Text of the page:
The hierarchichal decomposition of the assembled systems is analogous of the primary, secondary, tertiary, and quaternary structure of proteins:
Assemblers place a part at a time:
A taxonomy of brick-types at each level of hierarchy:
From raw material building blocks to assembled assemblers:
We propose to first focus on the development of functional bricks from which mechanisms and robotic modules can be assembled. These bricks include functions such as hinge joints, actuation, conductivity, and structure.
There is a natural hierarchy enforced as blocks are assembled into higher-level parts, which then become blocks to assembler even higher-level functionality. Here, a piezoelectric block is a part of a large-displacement linear actuator mechanism, which is, in turn, part of a walking leg mechanism, which, in turn, is part of an assembler stage.
Through the arangement of the functional bricks, more complex mechanisms can be assembled. For example, illustrated here is a walking motor which moves the stage above it through the sequential firing a series of piezo actuator bricks.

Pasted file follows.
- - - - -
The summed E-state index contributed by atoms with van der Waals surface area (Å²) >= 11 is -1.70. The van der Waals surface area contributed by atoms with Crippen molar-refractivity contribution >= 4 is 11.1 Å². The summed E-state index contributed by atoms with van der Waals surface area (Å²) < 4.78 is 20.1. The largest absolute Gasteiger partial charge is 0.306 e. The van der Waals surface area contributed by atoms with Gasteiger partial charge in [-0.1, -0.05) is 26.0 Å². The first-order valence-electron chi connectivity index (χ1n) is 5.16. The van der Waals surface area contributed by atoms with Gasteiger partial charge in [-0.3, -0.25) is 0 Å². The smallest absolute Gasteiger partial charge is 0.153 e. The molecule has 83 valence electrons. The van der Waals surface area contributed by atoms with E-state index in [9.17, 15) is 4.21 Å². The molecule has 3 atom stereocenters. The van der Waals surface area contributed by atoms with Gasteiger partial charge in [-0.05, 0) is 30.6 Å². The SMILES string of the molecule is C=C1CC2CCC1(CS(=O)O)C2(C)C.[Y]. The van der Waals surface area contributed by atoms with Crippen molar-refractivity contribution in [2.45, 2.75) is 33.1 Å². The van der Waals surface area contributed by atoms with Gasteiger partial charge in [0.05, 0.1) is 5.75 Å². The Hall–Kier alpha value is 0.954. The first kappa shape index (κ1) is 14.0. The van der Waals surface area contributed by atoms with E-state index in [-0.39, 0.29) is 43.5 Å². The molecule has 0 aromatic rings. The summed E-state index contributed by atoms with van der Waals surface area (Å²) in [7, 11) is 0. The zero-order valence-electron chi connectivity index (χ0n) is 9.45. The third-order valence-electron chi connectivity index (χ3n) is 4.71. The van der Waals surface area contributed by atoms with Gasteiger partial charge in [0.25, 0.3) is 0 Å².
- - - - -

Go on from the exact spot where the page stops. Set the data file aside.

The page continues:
These mechanisms can then be composed to form robots which are themselves capable of assembling the parts they are made out of.
Finally, through the development of robots with fine placement capabilities, we may begin to look at how the functional bricks themselves may be assembled from even more primitive single material building blocks.
Hexagonal Tiles are embedded with functions including rotary flexure, and linear actuation:
With these three primitives we can assemble a large stroke linear actuator with motion constrained by a linear flexure stage.
An assembler composed of four linear actuator blocks.
Assemblers are assembling an object from digital material building blocks.
Assemblers can also assemble themselves from a feedstock of linear actuator blocks. An external Z-axis is used to lower the newly assembled assembler to the substrate.